Disney Studios Boss Reiterates Confidence in Packaged Media17 Sep, 2014 By: Erik Gruenwedel
Alan Bergman tells investor group he wants people to buy Disney movies — including on disc
Listen to a Walt Disney fiscal call recently and you’ll probably hear CEO Bob Iger gush the praises of Netflix and other emerging digital distribution channels. Packaged media? Not so much.
In 2011 Iger infamously suggested the writing was on the wall for DVD, adding that while people were still buying them, they weren’t buying as many because they had “other things to do” — including consuming home entertainment on portable devices.
Fast-forward three years (an eternity in technology innovation) and consumers have a lot of digital options for home entertainment. Packaged media has largely been written off by the media and Wall Street — both institutions enamored with subscription streaming and Netflix.
So it was refreshing to hear Alan Bergman, president of The Walt Disney Studios, reiterate the vitality of packaged media and tell an investor group sales of Blu-ray Disc and DVD movies and TV shows are expected to reach $8 billion in 2014, despite ongoing 8% annual sales declines.
Speaking Sept. 17 at the Bank of America Merrill Lynch 2014 Media, Communications & Entertainment Conference in Los Angeles, Bergman said Disney remains committed to selling its brand to consumers across every imaginable product category, including packaged media.
And nowhere is that philosophy better illustrated than with the animated hit movie Frozen. In addition to generating more than $1 billion at the box office and being the highest-grossing animated movie ever, Frozen has become Walt Disney Studios Home Entertainment’s top-selling title in more than 10 years, according to Bergman.
“It’s the biggest Blu-ray title ever. It’s the biggest electronic sellthrough title ever,” Bergman said. “It’s amazing.”
The executive admitted packaged-media sales have been challenged over the past several years. He cautioned that people shouldn’t lose sight of the fact that disc sales remains a “very significant” business.
Meanwhile, Disney continues to focus efforts on digital ownership, including launching the cloud-based Disney Movies Anywhere digital sales platform in February.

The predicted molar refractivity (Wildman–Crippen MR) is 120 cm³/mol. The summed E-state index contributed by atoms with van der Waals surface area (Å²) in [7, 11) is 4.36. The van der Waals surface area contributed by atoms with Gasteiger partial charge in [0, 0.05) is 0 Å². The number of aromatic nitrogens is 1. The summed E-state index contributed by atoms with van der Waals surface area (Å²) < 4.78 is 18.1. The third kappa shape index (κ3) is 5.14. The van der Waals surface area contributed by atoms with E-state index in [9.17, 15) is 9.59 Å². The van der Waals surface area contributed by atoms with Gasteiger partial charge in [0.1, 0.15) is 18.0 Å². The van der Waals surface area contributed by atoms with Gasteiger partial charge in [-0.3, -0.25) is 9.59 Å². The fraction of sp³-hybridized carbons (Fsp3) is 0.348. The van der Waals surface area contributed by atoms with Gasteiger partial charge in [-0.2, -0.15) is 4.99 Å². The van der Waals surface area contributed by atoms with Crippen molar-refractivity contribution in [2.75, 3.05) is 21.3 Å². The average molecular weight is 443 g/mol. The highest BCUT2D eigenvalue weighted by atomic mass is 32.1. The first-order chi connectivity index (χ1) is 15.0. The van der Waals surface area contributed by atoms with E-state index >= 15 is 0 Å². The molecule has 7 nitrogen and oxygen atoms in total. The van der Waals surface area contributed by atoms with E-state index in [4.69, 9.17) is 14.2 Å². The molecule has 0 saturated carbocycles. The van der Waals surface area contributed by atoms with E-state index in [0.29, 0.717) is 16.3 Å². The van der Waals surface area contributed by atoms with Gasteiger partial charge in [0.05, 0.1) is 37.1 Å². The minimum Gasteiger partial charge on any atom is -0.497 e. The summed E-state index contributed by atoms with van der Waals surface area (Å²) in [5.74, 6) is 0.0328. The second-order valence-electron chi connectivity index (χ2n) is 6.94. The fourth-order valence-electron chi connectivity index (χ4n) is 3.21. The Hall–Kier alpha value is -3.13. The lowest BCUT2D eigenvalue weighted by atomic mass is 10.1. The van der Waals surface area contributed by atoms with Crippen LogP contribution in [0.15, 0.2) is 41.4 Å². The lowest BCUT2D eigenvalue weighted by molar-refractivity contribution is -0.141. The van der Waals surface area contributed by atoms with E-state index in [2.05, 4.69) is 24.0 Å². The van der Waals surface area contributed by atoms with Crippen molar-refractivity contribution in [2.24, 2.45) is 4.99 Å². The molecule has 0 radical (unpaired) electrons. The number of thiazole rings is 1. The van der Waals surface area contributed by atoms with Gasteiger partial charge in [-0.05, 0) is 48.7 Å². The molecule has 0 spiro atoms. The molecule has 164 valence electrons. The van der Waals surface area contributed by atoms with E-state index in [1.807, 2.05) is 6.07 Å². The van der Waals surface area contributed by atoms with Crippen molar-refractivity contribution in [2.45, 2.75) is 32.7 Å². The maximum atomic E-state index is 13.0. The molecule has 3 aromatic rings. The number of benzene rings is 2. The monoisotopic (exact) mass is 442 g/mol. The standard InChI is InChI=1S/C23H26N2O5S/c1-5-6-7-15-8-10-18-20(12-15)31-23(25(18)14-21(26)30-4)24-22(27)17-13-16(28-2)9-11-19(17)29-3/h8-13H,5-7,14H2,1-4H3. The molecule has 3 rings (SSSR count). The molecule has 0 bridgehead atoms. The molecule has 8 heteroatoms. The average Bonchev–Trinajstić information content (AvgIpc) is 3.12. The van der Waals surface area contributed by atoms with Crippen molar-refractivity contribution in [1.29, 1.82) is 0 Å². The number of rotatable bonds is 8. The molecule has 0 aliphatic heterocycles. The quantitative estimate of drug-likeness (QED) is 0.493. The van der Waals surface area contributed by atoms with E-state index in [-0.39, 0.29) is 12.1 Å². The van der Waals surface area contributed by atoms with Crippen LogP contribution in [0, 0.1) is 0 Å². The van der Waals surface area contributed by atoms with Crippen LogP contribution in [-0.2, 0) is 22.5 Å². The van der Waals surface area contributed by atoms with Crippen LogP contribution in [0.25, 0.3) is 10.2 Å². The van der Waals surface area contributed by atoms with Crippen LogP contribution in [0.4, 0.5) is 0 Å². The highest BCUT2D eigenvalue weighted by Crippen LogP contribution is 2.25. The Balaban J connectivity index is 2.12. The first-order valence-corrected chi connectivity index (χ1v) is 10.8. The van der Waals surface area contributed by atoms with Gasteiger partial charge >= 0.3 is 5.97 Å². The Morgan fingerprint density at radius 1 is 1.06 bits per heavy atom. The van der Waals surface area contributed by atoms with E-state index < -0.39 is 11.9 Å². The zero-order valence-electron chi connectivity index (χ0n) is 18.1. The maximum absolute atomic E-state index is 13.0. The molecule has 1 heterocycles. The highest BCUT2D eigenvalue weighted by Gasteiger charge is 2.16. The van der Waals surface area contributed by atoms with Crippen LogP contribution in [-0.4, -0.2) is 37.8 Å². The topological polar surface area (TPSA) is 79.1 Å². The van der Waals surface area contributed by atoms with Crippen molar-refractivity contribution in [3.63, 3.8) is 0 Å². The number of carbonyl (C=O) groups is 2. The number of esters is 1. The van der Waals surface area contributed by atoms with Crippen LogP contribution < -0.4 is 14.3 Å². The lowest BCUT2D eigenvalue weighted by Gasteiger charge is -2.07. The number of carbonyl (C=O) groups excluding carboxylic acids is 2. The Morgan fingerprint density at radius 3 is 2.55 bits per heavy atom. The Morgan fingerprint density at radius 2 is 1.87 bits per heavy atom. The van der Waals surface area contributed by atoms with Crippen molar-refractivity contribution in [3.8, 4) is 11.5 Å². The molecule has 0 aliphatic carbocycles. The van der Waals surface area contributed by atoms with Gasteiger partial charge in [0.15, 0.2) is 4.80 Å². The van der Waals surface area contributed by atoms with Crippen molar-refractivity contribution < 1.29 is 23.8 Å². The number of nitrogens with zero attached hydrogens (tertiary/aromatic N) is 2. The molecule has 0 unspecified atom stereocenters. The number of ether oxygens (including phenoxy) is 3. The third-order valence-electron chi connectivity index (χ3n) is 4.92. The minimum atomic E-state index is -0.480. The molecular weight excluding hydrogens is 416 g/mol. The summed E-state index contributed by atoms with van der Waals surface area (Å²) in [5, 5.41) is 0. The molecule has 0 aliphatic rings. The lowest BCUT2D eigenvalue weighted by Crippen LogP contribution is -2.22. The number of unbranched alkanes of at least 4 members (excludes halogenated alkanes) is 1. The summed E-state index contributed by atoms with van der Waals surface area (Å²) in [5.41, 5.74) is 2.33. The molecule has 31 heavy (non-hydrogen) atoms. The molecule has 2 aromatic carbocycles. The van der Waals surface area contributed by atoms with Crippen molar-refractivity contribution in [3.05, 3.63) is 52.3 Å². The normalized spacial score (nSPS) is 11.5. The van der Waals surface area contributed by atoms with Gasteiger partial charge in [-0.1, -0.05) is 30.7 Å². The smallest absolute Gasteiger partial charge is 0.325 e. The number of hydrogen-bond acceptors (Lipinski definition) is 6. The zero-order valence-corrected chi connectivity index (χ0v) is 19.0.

Bergman said year-to-date sales of digital content are up 37%. He said Disney Movies Anywhere has partnered with iTunes, its app downloaded more than 4.5 million times. Disney is in discussions with third-parties to expand further the Disney Movies Anywhere platform.
“Our goal is interoperability,” Bergman said. “We want to buy a movie where they want and watch it where they want.”
When asked how Disney is fairing in the ongoing box office slump (down 15% year-over-year during the summer), Bergman said that with three of the top five theatrical releases of the year, the studio has weathered the slump well.
“We want people to see [our] movies in the theater and other sellthrough markets,” he said. That doesn’t mean premium VOD — the dormant industry initiative aimed at generating incremental revenue by offering select movies early in the home at a higher price.
“As it relates to premium VOD for [Disney], I don’t really see any substantial changes [i.e. embracing the concept] in the next few years,” Bergman said. At the same time, he said the studio actively seeks out early release windows [three-to-four weeks ahead of retail] for select digital titles.
“It’s been effective,” he said.
Bergman said the studio going forward seeks to replicate “getting it right” with Frozen; implementing a comprehensive cross-channel retail marketing campaign across its slate of branded tent pole titles (each with projected $400 million box office takes), including the highly anticipated Star Wars: Episode VII release in 2015.
“We have titles people want to buy on physical. [It] is still a very strong business,” he said.